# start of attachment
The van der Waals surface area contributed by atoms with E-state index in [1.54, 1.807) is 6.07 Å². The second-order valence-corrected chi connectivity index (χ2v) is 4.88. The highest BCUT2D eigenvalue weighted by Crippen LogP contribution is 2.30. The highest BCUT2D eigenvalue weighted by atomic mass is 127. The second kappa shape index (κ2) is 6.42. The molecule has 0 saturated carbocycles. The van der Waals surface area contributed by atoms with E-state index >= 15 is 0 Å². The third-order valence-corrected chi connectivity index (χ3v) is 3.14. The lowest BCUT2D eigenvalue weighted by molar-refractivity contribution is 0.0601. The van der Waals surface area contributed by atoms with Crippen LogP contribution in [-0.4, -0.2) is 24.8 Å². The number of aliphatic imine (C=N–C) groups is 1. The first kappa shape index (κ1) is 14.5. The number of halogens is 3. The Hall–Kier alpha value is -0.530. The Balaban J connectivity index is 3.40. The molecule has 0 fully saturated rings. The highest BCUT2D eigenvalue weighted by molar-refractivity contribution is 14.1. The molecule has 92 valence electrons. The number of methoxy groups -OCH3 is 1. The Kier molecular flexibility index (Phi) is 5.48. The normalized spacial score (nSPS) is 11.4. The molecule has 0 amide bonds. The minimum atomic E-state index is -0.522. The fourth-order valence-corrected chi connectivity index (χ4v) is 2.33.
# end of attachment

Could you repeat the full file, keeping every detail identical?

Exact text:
The van der Waals surface area contributed by atoms with E-state index in [1.54, 1.807) is 6.07 Å². The second-order valence-corrected chi connectivity index (χ2v) is 4.88. The highest BCUT2D eigenvalue weighted by Crippen LogP contribution is 2.30. The highest BCUT2D eigenvalue weighted by atomic mass is 127. The second kappa shape index (κ2) is 6.42. The molecule has 0 saturated carbocycles. The van der Waals surface area contributed by atoms with E-state index >= 15 is 0 Å². The third-order valence-corrected chi connectivity index (χ3v) is 3.14. The lowest BCUT2D eigenvalue weighted by molar-refractivity contribution is 0.0601. The van der Waals surface area contributed by atoms with Crippen LogP contribution in [-0.4, -0.2) is 24.8 Å². The number of aliphatic imine (C=N–C) groups is 1. The first kappa shape index (κ1) is 14.5. The number of halogens is 3. The Hall–Kier alpha value is -0.530. The Balaban J connectivity index is 3.40. The molecule has 0 fully saturated rings. The highest BCUT2D eigenvalue weighted by molar-refractivity contribution is 14.1. The molecule has 92 valence electrons. The number of methoxy groups -OCH3 is 1. The Kier molecular flexibility index (Phi) is 5.48. The normalized spacial score (nSPS) is 11.4. The molecule has 0 amide bonds. The minimum atomic E-state index is -0.522. The fourth-order valence-corrected chi connectivity index (χ4v) is 2.33.